Thankfully, over the last few years many different places started raising awareness about what declawing really means for your kitty. In case you haven’t already heard, that’s also what I’m going to be talking about today.
There are all sorts of issues that can come out of declawing your cat. I’m not going to go over all of them but here is just a quick list:
- Phantom pains
- Elimination outside the litter box
- More frequent biting
If you want to have a more extensive list, be sure to check out this video by Jackson Galaxy:
So declawing, is really deknuckling. In the picture above you can see what it would look like if a human underwent the declawing surgery. Just imagine how that would change how you do certain things. You would have a harder time picking things up, have a more difficult time typing on a computer, and I can imagine it would be pretty hard to crochet or play guitar too.
Cats walk on their tip toes, when you take away the tips of their toes, they can no longer do that. So they are forced to become flat footed which means they aren’t going to be as balanced as other cats.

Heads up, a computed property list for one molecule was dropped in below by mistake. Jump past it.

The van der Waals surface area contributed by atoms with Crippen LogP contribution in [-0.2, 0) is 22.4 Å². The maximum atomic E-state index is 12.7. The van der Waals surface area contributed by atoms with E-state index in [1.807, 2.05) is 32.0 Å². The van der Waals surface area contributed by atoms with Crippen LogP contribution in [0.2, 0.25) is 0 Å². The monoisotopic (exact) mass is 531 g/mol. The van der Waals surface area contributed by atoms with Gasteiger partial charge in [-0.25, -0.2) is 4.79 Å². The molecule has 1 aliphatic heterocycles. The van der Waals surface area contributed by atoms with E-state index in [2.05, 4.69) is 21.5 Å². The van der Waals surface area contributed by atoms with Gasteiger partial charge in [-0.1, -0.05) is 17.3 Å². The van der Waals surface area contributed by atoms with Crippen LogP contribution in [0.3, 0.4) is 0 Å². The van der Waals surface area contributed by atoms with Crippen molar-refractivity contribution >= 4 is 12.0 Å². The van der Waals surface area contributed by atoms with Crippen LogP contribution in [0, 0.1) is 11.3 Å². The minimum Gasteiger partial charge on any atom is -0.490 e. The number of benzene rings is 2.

My own cat is 4 paw declawed, not because I did it. But, because we adopted him already like that. After learning about all of the ways you can help cats be more comfortable after they have been declawed, I have been able to adjust the way I do things for my cat. It has definitely helped him to switch to a softer litter, keep things closer to the ground, and to play with him on rugs and carpet. He is a special cat and is worth all of his quirks, and bad habits!
If you own a declawed cat I would recommend you check out the book Indoor Cat. It has lots of great ideas about how to adjust things for your specific kitty.
That’s all for today’s post. If you are interested in learning more about declawing, please watch the video above because it has some great places you can go to for more information. Thanks for reading!